Budget, bonds, virus top North Dakota legislative session
BISMARCK, N.D. (AP) — North Dakota lawmakers convene Tuesday either in person wearing masks or remotely for the state’s 67th legislative session, where they will face tough spending choices amid a pandemic that’s hit a state economy already reeling from depressed oil and agriculture prices. Ambitious billion-dollar bonding proposals are expected to highlight the session. It will be the first in state history that forbids lawmakers from taking gifts or other things of value from lobbyists and others under new voter-approved ethics rules.
Here’s some things to know as the once-every-two-years session opens:
DROP OF THE GAVEL
Speeches will dominate the first day of the Legislature, with Gov. Doug Burgum scheduled to deliver his State of the State address after the Senate and the House of Representatives convene in a joint session 1 p.m. The Republican governor is set to talk about the coronavirus’ impact on the state and other pandemic-induced challenges, including to the state’s budget.
By tradition, lawmakers hear speeches during the first week of each odd-numbered-year session, including from North Dakota’s chief justice and by one leader from the state’s tribes — Spirit Lake Sioux, Three Affiliated Tribes, the Turtle Mountain Band of Chippewa and the Standing Rock Sioux.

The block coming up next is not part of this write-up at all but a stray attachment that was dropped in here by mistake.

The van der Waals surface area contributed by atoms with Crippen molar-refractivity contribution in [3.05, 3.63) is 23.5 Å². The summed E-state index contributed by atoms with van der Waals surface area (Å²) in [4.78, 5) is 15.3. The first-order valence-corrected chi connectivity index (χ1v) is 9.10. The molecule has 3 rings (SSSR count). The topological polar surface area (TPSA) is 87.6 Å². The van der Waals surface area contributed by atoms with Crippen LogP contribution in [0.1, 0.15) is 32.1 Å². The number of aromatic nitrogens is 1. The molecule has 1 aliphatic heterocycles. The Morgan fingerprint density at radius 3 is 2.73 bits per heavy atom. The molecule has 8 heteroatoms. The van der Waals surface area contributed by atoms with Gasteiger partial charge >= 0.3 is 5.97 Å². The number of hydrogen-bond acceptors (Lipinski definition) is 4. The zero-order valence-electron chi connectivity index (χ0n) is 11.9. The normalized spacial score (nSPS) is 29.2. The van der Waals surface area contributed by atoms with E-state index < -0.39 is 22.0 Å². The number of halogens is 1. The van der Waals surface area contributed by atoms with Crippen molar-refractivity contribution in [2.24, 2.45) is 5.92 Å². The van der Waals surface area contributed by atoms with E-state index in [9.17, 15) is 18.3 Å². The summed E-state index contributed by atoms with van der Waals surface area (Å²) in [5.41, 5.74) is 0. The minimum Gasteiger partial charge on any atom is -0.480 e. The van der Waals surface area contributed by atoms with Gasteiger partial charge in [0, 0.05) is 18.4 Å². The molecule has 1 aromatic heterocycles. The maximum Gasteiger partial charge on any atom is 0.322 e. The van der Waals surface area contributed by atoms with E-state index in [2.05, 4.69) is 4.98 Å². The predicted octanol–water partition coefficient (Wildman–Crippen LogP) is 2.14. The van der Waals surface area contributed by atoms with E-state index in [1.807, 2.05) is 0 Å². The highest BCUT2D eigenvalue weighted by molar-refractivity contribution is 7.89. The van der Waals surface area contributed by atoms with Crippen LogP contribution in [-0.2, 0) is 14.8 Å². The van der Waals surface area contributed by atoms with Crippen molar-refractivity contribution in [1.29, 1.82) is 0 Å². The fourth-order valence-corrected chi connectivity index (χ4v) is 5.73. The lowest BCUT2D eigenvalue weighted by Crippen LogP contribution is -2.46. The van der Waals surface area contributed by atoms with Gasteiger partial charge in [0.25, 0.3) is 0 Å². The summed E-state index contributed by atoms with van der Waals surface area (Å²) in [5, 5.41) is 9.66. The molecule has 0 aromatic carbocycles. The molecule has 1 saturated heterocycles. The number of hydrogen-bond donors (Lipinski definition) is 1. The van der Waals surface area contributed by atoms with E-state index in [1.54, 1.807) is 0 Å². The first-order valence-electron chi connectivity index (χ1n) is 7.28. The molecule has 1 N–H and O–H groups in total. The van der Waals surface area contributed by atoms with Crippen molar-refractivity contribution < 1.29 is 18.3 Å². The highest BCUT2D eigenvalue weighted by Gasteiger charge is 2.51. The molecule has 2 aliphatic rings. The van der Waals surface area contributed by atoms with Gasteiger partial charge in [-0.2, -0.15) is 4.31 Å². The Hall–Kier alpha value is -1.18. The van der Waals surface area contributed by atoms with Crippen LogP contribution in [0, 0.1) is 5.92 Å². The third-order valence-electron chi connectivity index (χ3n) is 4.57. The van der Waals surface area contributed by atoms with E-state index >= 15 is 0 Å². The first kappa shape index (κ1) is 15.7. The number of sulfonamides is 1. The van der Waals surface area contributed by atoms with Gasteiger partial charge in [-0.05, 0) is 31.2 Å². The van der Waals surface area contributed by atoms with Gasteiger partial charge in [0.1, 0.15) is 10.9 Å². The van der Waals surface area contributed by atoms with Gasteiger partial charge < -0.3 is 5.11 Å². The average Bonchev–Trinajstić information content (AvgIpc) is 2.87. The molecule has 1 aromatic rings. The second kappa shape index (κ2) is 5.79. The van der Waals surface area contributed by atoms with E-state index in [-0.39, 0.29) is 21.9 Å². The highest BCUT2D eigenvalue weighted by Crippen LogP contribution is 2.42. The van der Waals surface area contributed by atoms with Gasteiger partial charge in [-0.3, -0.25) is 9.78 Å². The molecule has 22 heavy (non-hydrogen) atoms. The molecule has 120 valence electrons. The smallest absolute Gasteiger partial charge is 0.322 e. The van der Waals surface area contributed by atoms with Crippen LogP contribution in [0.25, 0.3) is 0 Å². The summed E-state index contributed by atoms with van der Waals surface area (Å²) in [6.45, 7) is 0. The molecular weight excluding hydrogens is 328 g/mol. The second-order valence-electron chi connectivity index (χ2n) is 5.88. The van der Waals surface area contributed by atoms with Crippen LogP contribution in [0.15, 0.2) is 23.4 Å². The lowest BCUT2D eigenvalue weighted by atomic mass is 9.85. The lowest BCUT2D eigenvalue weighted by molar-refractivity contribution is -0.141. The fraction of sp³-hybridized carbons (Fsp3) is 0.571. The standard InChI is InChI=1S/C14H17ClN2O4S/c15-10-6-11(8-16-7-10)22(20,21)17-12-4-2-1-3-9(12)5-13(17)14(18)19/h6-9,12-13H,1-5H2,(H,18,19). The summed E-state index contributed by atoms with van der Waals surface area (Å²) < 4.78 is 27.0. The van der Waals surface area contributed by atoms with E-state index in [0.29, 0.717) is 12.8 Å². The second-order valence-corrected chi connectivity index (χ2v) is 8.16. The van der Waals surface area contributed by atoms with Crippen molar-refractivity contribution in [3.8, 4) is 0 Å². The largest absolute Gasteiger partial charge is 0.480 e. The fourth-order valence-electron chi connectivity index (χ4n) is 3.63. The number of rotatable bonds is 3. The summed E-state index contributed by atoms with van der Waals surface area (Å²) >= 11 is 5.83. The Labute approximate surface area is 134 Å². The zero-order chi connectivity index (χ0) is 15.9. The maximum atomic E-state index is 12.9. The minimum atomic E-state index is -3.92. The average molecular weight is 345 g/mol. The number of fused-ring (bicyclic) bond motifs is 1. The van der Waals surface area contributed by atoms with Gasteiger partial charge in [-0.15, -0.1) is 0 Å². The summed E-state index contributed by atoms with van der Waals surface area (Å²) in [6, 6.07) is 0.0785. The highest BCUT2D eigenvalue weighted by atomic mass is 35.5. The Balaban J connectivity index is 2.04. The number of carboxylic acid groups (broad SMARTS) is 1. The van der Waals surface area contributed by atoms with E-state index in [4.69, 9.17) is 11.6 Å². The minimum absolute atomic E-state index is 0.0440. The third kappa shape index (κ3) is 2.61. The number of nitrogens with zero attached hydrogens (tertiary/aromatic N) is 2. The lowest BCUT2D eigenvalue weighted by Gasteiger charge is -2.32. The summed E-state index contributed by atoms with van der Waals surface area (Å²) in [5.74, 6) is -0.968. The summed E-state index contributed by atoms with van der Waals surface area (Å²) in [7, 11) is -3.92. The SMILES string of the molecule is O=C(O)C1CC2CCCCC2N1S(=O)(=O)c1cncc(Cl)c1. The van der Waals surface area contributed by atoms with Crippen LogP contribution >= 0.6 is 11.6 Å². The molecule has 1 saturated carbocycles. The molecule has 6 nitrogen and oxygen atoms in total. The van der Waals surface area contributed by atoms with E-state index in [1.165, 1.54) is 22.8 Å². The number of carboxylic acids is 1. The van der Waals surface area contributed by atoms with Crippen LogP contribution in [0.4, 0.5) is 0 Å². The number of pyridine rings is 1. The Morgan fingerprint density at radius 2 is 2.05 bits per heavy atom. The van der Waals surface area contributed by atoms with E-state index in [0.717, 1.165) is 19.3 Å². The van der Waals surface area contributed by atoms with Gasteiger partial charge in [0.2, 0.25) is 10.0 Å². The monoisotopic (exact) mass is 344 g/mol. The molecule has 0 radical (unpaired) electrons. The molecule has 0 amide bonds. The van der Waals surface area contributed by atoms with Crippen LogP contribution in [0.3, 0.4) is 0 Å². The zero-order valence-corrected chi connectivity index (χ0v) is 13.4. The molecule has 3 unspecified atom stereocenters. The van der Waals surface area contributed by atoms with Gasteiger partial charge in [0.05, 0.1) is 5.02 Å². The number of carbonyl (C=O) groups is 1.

Beginning at 10 a.m., Three Affiliated Tribes Chairman Mark Fox will speak about the relationship between state government and North Dakota’s tribal governments. Chief Justice Jon Jensen will follow, with his first State of the Judiciary speech since being elected by his peers to head the court.
All speeches will be broadcast live on television, radio and the internet.
A number of committees will hold hearings on bills throughout the week but the first floor sessions in both chambers aren’t scheduled until Friday.
Last spring, many thought it impossible to safely convene the legislative session at the state Capitol because of the coronavirus pandemic. In the months since, several steps have been taken to be able to meet as lawmakers had done prior to the pandemic.
A legislative panel voted to use federal coronavirus aid to livestream legislative committee hearings at the Capitol to help ensure remote public participation amid the COVID-19 outbreak. The project includes enhancing web conferencing among lawmakers and upgrading livestreaming technology in the House and Senate chambers using funds from the $1.25 billion given to the state as part of the federal stimulus package approved in March.
Small, cramped committee rooms in the nearly 90-year-old building won’t be used in favor of larger meeting rooms and four newly remodeled rooms in the Capitol’s judicial wing to allow for social distancing.
North Dakota lawmakers also decided last month to require masks at the Capitol despite opposition by ultraconservative members of the Republican-controlled Legislature.
Rapid testing for the virus also will be available for lawmakers and workers at the Capitol once the session begins.
The average age of North Dakota’s 141 lawmakers is 60.
Approximately 225 bills have been filed ahead of the session, about the same as two years ago but dozens below the long-term average. Scores more will come once the Legislature settles in in the first few weeks.